• Western Kanjobal: “to molt” (like a butterfly) (source: Nida 1952, p. 136)
  • Latvian: atgriezties (verb) / atgriešanās (noun) (“turn around / return”) which is also the same term being used for “repentance” (source: Katie Roth)

deny oneself

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The Greek that is translated with “deny himself” or deny oneself” is according to Bratcher / Nida “without doubt one of the most difficult expressions in all of Mark to translate adequately.” These are many of the (back-) translations:

cause to stumble, offend

“The word ‘offend’ as a translation of the Greek skandalizó seems to cause all sorts of trouble for translators. The difficulty is that the meaning of this word covers such a wide area. The basic meaning of the Greek is ‘to cause to stumble by putting some impediment in the way.’ The present central meaning of English ‘offend’ is often quite different. In some languages there is no metaphorical value in a translation ‘to cause someone to stumble.’ If the language permits no such metaphor, the translator should not attempt to force it. In Highland Totonac, the metaphor ‘to show the wrong road to’ is used in a manner almost exactly parallel to the Greek idiom.”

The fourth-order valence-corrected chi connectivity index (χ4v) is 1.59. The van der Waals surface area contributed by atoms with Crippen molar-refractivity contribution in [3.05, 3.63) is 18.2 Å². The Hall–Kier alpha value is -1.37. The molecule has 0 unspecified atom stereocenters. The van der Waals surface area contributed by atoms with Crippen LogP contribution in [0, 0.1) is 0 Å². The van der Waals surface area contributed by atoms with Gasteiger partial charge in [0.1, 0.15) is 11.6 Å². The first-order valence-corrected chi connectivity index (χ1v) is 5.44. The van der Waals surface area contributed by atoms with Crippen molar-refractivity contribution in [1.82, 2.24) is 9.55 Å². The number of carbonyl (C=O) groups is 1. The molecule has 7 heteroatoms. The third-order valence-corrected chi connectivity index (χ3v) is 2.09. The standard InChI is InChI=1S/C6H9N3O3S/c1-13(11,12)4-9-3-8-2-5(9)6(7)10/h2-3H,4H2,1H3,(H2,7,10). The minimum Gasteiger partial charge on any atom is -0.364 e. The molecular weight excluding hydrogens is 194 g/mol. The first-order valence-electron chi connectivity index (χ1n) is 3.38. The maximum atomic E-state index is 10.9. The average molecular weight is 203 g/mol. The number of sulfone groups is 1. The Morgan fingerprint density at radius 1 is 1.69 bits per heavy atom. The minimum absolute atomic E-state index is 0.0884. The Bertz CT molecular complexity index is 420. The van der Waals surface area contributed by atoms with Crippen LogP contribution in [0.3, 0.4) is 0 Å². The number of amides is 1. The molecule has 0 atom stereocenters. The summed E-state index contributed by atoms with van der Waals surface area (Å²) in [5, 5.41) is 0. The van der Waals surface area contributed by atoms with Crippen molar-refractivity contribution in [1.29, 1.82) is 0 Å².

throne

The Greek that is translated into English versions as “throne” is translated into Naro as ntcõó-q’oo: “he will rule.” The figure of the “throne” cannot be translated in the egalitarian Naro culture, so the idea had to be expressed more explicitly. (Source: Gerrit van Steenbergen)